The Nigerian Labour Congress draughts legislation to satisfy the demands and worries of the workforce. The Nigerian Labour Congress accomplishes this by researching labour-related issues, employee unhappiness, minimum pay, employment patterns, and other statistics to produce policies that benefit employees.
These policies seek to ensure that all unions are fairly represented and that their needs are fully taken into consideration.
Collective Union Action
To accomplish shared objectives, the Nigerian Labour Congress works in concert with other labor unions and federations. The Nigerian Trade Congress collaborates with other trade unions to advance the welfare of workers and advocate for their rights. They guarantee that, whenever necessary, every other Union will be coordinated as a whole.
In disagreements between employees and their respective employers, the Nigerian Labour Congress acts as a mediator and point of contact. The Nigerian Labour Congress aids in negotiating agreements, serving as a mediator in disputes, and resolving grievances among other things.
Promote gender equality among unions
The Nigerian Labour Congress advocates for equal pay, advancement, and opportunity chances for men and women in the workplace. The Nigerian Labour Congress also offers assistance and protection to women who experience harassment or discrimination at work, ensuring that women are fairly represented in all fields of employment and business.
The Nigerian Labour Congress works to advance workers’ rights by influencing politicians, government representatives, and other parties to adopt laws that advance social justice, job security, and access to high-quality healthcare and education.
Welfare and social responsibility
The Nigerian Labour Congress pledges to enhance employee welfare. The Nigerian Labour Congress offers assistance to employees who require it, such as those who have been fired or hurt at work. Additionally, it provides financial support in the event of illness, incapacity, or death to employees and their families.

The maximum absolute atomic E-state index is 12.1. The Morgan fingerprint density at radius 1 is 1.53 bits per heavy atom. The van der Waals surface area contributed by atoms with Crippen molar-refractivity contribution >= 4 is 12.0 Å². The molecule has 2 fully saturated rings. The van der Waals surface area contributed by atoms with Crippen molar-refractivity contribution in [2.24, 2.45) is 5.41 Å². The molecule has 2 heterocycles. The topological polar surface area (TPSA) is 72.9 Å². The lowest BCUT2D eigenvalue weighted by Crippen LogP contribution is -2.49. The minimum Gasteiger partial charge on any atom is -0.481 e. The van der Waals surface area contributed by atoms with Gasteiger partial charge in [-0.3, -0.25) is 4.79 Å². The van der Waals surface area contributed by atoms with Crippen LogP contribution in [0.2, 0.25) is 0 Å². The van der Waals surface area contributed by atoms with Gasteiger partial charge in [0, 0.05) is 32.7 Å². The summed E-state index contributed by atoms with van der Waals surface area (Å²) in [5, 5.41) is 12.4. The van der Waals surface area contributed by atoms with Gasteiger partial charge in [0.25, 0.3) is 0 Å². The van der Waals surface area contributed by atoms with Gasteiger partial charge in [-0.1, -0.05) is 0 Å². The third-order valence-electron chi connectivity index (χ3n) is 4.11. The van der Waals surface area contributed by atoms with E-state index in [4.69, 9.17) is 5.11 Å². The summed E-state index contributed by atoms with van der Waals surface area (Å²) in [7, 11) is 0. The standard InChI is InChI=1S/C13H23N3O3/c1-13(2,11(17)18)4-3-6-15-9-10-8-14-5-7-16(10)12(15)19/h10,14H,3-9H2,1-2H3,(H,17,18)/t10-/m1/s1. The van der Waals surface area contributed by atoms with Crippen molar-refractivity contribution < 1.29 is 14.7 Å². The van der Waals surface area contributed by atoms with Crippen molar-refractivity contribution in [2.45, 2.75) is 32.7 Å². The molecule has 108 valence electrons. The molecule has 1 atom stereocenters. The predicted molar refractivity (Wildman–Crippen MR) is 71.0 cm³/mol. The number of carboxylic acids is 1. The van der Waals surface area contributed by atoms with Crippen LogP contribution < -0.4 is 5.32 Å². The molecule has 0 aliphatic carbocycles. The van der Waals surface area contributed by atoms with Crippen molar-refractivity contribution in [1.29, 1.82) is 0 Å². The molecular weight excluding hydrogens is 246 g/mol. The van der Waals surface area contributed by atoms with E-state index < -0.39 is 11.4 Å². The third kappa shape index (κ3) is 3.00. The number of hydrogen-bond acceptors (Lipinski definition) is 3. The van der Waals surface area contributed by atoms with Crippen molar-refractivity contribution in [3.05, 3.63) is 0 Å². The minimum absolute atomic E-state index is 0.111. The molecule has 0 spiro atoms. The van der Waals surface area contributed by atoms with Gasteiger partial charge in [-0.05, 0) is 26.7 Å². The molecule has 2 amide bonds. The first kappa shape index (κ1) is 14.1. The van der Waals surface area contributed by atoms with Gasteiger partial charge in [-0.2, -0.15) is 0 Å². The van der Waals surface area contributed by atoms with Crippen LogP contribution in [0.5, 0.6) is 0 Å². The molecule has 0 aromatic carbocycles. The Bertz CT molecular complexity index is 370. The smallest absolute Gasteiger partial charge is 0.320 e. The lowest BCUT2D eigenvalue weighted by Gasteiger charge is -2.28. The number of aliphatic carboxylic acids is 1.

General strike action
To express its displeasure with unfavourable working conditions or policies, the Nigerian Labour Congress takes part in strike action. Strikes are a tactic used by the Nigerian Labour Congress to pressure the government to improve wages, working conditions, change policies, and other worker benefits.
Education and sensitization
To improve its members’ abilities and knowledge, the Nigerian Labour Congress offers education and training programs. The Nigerian Labour Congress organizes conferences, workshops, and seminars to inform and educate workers about their constitutional rights, salary incentive, hazard allowance, workplace safety procedures, and other facets of their jobs.
In Nigeria, the Nigerian Labour Congress is crucial in advancing workers’ rights and welfare. The Nigerian Labour Congress performs a variety of duties, including collective bargaining, lobbying, education and training, and welfare support.
Thanks to its efforts, the lives of Nigerian workers have been made better and social justice is being promoted. However, there has been dissatisfaction in some quarters especially when it comes to the tendency of the NCL to bend to the pressure and lobbies from the government.
In many case scenarios, the NLC has however failed to live up to its promises and done otherwise, especially when the need arises.
Considering the latest development in Nigeria, when it comes to the high inflation rate and the naira depreciation, it’s evident that the NLC has been questionably silent instead of pressuring the government for an increase in the minimum wages amongst other measures, with the sole aim of ameliorating the pain caused by the past and present administration.